Triad Stage’s production ofÂ Irma VepÂ opened last Saturday. Anyone who has ever propped that show knows it has a ton of tricks and unique pieces. On top of all that, our production also had a massive Gothic ring chandelier. Our scenic designer, Robin Vest, drew a four-foot diameter chandelier with nine candles. I knew I would never be able to afford such a piece (even if I could find it), so it was off to the shop to construct it from scratch.
First up was the ring itself. I bent two bars of steel using my ring bender, and welded them into a single wheel connected by short rods of steel.
I needed some bobeches for under the candles and some scrollwork around the ring. I decided to fire up my new vacuum former for the first time and make all those pieces out of plastic. I already had some bobeches and a carved floral scroll-y piece that I was able to use as forms.
Each sheet of plastic fit one bobeche, one scroll piece, and one smaller bobeche for some sconces I was also altering. I pulled nine sheets, and then cut out all the pieces.
The candlestick holders were wooden pieces I picked up at the craft store. I attached them to the ring and then wired the whole thing together. The candelabra sockets had small tails of wire, so I wired three together, than ran some lamp cord up the chain to the center hanging piece. With nine candles, this meant I had three pieces of lamp cord running up the chains, and those three were wired together inside the center piece to another longer piece of lamp cord that the electricians could attach a plug to. The bulbs were 7 1/2 watts each, so the whole fixture was only 67.5 watts, which made lamp cord totally fine for this.
I spray painted all the plastic pieces before attaching them. Once everything was assembled, I drybrushed some bronze acrylic paint over the whole thing, and then itÂ got some gold paint highlights.
Corporeal Intangibility – The Alley Theatre made custom acrylic furniture and props for their production ofÂ The Nether, including a gramophone and a rocking horse. This was clearly an interesting project.
More Stranger Things! More Stranger Things! People are in love with the show and want to know more about the props. This week, we haveÂ two podcasts that talk with props masterÂ Lynda Reiss. First is a short 7:40 interview on CBC Radio.Â Second is an hour-long episode of Pop Culture Confidential with both Reiss andÂ Shannon Purser, the actress who plays Barb.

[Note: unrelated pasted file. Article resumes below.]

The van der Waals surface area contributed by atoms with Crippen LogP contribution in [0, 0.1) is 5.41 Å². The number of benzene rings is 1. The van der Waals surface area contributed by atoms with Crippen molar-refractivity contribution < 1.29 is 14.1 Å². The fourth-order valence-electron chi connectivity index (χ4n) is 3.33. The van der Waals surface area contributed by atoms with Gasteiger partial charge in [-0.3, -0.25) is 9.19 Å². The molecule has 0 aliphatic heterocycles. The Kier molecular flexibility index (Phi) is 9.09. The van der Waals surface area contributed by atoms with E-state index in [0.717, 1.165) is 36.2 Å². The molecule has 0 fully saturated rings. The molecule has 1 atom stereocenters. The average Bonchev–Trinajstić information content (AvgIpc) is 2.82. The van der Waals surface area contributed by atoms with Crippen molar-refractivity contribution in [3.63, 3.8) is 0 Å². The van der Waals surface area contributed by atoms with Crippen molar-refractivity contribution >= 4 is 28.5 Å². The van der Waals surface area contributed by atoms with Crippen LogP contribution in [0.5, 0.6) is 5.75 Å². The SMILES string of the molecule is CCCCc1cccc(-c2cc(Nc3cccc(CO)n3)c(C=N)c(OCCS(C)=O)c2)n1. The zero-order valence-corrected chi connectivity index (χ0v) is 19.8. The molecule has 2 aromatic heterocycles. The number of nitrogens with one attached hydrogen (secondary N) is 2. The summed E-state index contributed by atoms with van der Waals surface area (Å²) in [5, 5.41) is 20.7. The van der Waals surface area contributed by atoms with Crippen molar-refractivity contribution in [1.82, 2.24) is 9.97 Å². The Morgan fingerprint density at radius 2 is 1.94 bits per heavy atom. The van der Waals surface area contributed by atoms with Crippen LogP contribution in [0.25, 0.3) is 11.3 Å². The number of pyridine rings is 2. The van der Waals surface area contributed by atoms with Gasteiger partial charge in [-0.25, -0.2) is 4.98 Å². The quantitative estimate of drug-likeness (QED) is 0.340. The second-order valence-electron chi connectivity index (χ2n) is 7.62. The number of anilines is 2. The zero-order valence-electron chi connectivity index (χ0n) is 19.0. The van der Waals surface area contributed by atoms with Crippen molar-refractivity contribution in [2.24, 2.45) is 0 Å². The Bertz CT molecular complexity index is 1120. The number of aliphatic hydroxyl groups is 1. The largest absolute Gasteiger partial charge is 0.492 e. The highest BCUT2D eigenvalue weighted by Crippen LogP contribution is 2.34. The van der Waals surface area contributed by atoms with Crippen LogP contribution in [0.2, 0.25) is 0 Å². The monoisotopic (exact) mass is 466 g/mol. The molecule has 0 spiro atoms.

Variety has a special feature on “Artisans So White”; while a lot of attention is paid to the diversity of directors, actors, and writers on films, the below-the-line craftspeople and technicians remain overwhelmingly white and male. Though this article deals with film, the same trends can be found in theatre. They even include a quote from Clint Ramos, a costume/set designer familiar to many in the theatrical world. It’s a thorny issue to deal with, and part of the problem is that so much hiring at companies is done informally, with jobs going to friends and acquaintances of people already working there.
Buzzfeed(?) has a collection of diagrams to help you decorate your home. They have everything from antique chair back styles, to common furniture sizes, to the names of lampshade fittings. Most of us prop masters have a collection of diagrams like this to help in decorating a set, so here’s a chance to grab a few more.
“Do not let artisans discourage you from learning this or that trade because they have not made a success of it. They may tell you that a certain trade is overcrowded. Investigate a little and you will find that only the botch workman and chronic kickers are out of work. The cheerful, enthusiastic workman is idle only when misfortune overtakes the whole country.” Read more from this 1888 article on workmen over at the Lost Art Press Blog.
Making and finding props for theatre, film, and hobbies